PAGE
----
Deloitte tackles illicit images on corporate PCs

17 Jan 2006

Deloitte has joined forces with an Irish technology firm to deploy a new illicit image audit service that will use special technology to detect, manage and remove illicit images across corporate IT resources ranging from PCs to notebooks, servers and storage devices.

Deloitte has teamed up with Dublin-based PixAlert, whose scanning technology and audit software protects both businesses and consumers from exposure to illicit image material.

The new service will help Irish organisations to protect employees from exposure to the increasing spread of illicit images in the workplace.

It will also help organisations to enforce computer use policies and comply with growing legislation that puts Irish companies and their directors at risk from criminal or civil prosecution if they do not take steps to manage these illegal or inappropriate images.

A recent survey, entitled Use of Information and Communications Technology in the Workplace, published by IBEC in September found that almost 60pc of companies reported cases of computer misuse. Of these cases, the main types of misuse were inappropriate emails — both internal and external — and illicit images. More than 40pc of companies have needed to take action against employees and in many cases this led to dismissals — related mainly to illicit image usage.

“Deloitte is taking a lead in better protecting its clients from new and emerging image liability threats and helping them to report on behaviour and system weaknesses more efficiently,” said John Nolan, CEO at PixAlert. “PixAlert Auditor drastically reduces the time required to rapidly and securely audit for inappropriate and illegal images across organisations, automatically generating the required case files, audit trails and comprehensive management reports.”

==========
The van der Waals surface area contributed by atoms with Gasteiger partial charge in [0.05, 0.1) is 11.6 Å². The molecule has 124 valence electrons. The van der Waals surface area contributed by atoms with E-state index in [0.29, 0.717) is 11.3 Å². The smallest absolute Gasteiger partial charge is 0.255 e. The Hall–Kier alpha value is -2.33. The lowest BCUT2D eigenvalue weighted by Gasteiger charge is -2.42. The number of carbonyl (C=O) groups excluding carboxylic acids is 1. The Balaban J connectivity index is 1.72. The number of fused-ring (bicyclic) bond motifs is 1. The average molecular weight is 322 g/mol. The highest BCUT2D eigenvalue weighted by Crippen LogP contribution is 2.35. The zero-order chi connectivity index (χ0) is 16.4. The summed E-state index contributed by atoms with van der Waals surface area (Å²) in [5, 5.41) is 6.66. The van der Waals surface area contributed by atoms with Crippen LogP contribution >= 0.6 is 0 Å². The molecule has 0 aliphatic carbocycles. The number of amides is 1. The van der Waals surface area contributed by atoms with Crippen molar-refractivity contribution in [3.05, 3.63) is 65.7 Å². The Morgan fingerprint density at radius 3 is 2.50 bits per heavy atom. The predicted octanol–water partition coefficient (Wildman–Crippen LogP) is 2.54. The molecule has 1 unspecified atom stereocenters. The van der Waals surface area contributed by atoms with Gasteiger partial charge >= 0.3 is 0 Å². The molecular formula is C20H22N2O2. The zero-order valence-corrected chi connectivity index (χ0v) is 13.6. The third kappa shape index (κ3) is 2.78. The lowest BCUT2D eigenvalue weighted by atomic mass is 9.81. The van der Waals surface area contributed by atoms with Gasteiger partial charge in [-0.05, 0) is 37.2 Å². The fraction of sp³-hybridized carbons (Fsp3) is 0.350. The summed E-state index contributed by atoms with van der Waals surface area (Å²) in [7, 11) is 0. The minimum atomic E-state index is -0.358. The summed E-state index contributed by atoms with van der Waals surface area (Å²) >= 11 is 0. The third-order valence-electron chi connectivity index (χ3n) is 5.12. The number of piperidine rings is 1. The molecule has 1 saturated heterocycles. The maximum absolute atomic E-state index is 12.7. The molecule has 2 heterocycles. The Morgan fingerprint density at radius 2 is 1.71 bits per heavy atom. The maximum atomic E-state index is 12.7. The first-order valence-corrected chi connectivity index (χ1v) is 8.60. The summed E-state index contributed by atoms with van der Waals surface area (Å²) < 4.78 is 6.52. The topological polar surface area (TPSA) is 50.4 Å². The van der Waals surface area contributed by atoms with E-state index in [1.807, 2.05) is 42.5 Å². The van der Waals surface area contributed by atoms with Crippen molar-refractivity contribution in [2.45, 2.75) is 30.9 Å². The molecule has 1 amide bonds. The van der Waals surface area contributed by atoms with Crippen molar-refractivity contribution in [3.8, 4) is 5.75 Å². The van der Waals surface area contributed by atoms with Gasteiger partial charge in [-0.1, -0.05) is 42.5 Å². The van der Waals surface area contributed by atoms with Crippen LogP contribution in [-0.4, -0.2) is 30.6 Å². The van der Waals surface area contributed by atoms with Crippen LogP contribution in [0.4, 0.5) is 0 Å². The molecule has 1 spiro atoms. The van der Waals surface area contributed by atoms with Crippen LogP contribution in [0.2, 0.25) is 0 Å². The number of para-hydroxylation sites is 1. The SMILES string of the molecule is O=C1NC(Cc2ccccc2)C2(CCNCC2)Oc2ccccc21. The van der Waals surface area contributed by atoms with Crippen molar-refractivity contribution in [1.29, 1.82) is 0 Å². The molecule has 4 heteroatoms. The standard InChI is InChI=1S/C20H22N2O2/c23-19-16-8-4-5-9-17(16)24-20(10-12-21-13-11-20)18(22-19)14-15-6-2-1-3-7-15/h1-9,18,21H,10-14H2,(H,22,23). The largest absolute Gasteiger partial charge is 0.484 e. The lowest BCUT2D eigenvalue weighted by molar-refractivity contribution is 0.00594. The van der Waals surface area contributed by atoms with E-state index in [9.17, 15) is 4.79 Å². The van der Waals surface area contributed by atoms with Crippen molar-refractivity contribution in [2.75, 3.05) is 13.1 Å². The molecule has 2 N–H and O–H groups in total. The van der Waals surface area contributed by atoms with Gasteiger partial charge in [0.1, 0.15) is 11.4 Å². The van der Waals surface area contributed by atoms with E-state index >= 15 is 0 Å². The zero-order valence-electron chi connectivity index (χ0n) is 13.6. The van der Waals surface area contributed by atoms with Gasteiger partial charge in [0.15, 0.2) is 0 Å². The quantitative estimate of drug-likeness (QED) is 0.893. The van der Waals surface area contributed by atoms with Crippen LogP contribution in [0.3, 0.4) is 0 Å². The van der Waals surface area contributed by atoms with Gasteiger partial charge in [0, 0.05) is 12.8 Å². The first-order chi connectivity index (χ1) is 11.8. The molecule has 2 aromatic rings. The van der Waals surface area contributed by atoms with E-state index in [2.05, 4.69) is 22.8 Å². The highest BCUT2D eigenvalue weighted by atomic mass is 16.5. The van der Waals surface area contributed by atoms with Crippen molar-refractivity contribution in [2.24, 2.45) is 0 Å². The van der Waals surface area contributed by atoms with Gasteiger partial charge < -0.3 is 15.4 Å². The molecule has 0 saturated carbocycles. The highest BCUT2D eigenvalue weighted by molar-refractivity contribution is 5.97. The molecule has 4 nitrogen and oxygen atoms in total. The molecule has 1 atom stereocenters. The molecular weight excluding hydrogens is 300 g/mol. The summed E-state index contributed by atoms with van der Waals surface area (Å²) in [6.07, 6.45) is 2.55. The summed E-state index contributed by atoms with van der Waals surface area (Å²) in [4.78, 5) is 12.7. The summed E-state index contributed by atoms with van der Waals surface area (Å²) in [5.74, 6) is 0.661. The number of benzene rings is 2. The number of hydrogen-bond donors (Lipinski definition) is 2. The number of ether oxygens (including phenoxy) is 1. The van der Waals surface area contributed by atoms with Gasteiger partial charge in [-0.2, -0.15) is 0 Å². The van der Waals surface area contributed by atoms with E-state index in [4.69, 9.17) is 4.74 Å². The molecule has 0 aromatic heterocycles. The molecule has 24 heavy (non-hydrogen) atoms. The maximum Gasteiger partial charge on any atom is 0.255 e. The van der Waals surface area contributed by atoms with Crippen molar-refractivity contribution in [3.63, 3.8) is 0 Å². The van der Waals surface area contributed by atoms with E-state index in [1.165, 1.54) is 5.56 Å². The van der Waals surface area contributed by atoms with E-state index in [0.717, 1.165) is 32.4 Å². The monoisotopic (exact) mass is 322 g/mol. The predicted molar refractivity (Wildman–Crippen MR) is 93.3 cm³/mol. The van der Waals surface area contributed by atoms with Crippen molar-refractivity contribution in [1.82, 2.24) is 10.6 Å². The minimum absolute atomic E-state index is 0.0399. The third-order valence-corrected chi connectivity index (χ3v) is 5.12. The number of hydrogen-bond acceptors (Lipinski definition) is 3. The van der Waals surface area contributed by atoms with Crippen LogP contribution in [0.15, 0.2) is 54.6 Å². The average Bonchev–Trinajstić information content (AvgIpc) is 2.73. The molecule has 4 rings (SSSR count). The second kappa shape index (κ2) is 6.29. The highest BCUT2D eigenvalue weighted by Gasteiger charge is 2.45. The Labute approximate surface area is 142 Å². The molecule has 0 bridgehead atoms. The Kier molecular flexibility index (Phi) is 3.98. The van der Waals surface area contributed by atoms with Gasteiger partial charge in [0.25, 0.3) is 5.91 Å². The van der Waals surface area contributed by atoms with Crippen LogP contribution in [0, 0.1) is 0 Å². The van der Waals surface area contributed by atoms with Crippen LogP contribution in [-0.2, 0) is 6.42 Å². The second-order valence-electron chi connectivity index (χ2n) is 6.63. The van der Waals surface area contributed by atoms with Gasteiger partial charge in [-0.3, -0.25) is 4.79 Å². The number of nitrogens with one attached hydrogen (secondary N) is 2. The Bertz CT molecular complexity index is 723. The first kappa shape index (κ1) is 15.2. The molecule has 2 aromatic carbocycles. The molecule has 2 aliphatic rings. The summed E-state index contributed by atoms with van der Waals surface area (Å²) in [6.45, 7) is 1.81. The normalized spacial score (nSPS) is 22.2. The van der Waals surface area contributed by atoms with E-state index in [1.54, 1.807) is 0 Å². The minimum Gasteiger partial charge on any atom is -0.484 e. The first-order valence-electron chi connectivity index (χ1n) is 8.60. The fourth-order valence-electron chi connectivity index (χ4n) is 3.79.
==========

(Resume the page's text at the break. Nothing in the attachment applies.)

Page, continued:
PixAlert uses powerful, high-speed image analysis software to scan more than 80 image and file formats from JPEG, GIF and BMP to Word, PowerPoint, email (PST) and ZIP files. Suspect images that transgress a pre-defined threshold are automatically presented to an administrator along with the machine and user name, date, time and program.

“Companies need to protect their brand, reputation and business interests and have a moral and legal requirement to provide a working environment that is safe from physical and psychological harm,” said Gerry Fitzpatrick, partner at Deloitte.

“Yet few organisations are equipped to prevent the growing and pervasive threat of illegal or inappropriate digital images,” Fitzpatrick added. “We believe that existing control systems cannot cover the breadth of this threat and are also not routinely tested or included in most IT audits.”

By John Kennedy